Friday, February 11, 2011

POP21: “The Prisoner”


Life is a messy business.

The city was overrun by grubby life. Termites, cockroaches, pigeons, mice, rats, stray dogs and cats, inhabiting walls, floors, rooms, streets, alleyways, and backyards. They brought with them their cries, smells, gas, shit, disease, blood; their refuse and garbage. Among the various messy creatures in the city moved the messiest, grubbiest, most violent organism of them all.

A couple hundred of the most prosperous and ruthless of these harsh creations crowded into a lavish ballroom, a food-and-drink engulfed soiree at the poshly clean center of the violent city. For these individuals, the violence happened outside, away from them, on the streets. Here in the warm room of soothing white and violet colors circled the safe conflict of expressions and opinions, whose reverberations led to the more visceral flesh-ripping, life-ending kind.

Despite his throbbing shoulder, Fake Face shook hands with urgency. His battle with Big Boy hadn’t been one solely of bullets and fists. There remained the more intense battle against the District Attorney, Big Boy’s aunt, for justification and allies. Fake Face’s great aid in this struggle against the frowning and corrupt woman was his face. How could anyone not trust its generosity and benevolence? He was simply misunderstood by his critics. The stories people heard about him weren’t true. No! Couldn’t be. The kindly face must be the reality.

As media reports of gang warfare sped through Killtown, the District Attorney sat frozen within the flimsy security of her office, wondering if she should respond, and if so: how? She obsessed over political calculations, while people died. While Fake Face drew powerful figures to his side.

Word of Maxwell’s imprisonment reached her. Big Boy had lost the fight which she, the D.A., had initiated. Ever-generous Fake Face offered her a deal, one incumbent upon his victory.

As negotiations took place, Maxwell—aka Big Boy—remained securely hid. He’d been taken to a spot near the river, to the bottom of a railtower whose above ground structure had been obliterated. This sat within the remains of the end of a railyard in a broken-down neighborhood whose chief residents were river rats. The captive had been stashed inside the concrete-walled basement beneath ground. Within the basement, he’d been chained inside a small room, which in its decay, dirt, and dampness became a medieval dungeon.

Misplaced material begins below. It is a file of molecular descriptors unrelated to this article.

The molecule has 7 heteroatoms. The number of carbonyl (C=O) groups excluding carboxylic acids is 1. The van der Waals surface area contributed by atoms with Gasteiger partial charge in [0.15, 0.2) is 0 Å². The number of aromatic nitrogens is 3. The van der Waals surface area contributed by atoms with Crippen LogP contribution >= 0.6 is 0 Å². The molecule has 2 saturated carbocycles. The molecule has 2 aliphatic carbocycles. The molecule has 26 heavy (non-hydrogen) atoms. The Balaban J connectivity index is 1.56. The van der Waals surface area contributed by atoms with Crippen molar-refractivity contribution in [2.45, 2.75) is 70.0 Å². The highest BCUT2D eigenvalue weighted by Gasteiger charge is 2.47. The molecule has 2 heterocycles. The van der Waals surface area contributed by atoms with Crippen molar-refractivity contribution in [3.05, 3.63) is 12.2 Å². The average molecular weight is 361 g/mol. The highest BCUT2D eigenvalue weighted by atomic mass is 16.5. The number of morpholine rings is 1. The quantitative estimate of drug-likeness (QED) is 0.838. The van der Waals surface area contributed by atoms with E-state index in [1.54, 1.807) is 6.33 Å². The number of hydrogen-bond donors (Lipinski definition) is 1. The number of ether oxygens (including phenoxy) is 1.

The prisoner was strongly chained. His captors knew his strength. The guards who brought him food and water did so reluctantly. The large man-beast in the room had great reason to hate every one of them. They feared the injustice of his situation; sensed, in their animalistic way, the retribution which would surely fall upon them.

Therefore, the thickness of Big Boy’s chains.

The disheveled, shaggy-haired prisoner pushed the delivered food away with red eyes. Eyes as wary and piercing as those of any rat’s.

Max stopped eating. His huge form wasted away. He lost all appetite. He renounced his appetite, along with his physical body, which provided him now with nothing but heartache and unrelieved physical pain. The chains upon him were very tight. Max gave up the world, because the world had destroyed him.

At the highest corner of his cell: a dirty window with iron bars over it. Through the window could be seen amid the crumbling gray neighborhood a soot-gray church with a single red stained glass window left in it. The red spot appeared like a distant beacon within the town’s grayness. Maxwell smelled the closeness of the river. The red window stayed in the church tower, too high to reach.

Max tried to comprehend his situation. His cell was entirely gray. Senselessly with his hand he brushed dust from the gray wall. Until he saw that the wall behind the dust wasn’t gray, but green.